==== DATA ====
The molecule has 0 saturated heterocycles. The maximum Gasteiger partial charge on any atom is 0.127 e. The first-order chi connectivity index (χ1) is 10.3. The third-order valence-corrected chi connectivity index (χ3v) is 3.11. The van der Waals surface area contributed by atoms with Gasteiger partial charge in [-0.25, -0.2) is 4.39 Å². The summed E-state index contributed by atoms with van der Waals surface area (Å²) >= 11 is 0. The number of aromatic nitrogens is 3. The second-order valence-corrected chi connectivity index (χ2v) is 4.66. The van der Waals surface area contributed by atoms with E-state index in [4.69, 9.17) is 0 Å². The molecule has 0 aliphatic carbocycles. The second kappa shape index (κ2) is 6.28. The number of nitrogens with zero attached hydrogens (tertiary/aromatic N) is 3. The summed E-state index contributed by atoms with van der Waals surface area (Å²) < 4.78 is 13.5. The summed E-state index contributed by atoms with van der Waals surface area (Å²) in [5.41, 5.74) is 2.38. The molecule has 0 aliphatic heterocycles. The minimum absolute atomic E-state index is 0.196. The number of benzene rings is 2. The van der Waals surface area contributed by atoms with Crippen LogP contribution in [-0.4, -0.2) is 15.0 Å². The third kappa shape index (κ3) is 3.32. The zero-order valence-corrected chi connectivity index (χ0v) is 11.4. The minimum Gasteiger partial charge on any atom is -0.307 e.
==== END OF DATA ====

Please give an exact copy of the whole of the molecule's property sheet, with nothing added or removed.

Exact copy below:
The molecule has 0 saturated heterocycles. The maximum Gasteiger partial charge on any atom is 0.127 e. The first-order chi connectivity index (χ1) is 10.3. The third-order valence-corrected chi connectivity index (χ3v) is 3.11. The van der Waals surface area contributed by atoms with Gasteiger partial charge in [-0.25, -0.2) is 4.39 Å². The summed E-state index contributed by atoms with van der Waals surface area (Å²) >= 11 is 0. The number of aromatic nitrogens is 3. The second-order valence-corrected chi connectivity index (χ2v) is 4.66. The van der Waals surface area contributed by atoms with E-state index in [4.69, 9.17) is 0 Å². The molecule has 0 aliphatic carbocycles. The second kappa shape index (κ2) is 6.28. The number of nitrogens with zero attached hydrogens (tertiary/aromatic N) is 3. The summed E-state index contributed by atoms with van der Waals surface area (Å²) < 4.78 is 13.5. The summed E-state index contributed by atoms with van der Waals surface area (Å²) in [5.41, 5.74) is 2.38. The molecule has 0 aliphatic heterocycles. The minimum absolute atomic E-state index is 0.196. The number of benzene rings is 2. The van der Waals surface area contributed by atoms with Crippen LogP contribution in [-0.4, -0.2) is 15.0 Å². The third kappa shape index (κ3) is 3.32. The zero-order valence-corrected chi connectivity index (χ0v) is 11.4. The minimum Gasteiger partial charge on any atom is -0.307 e.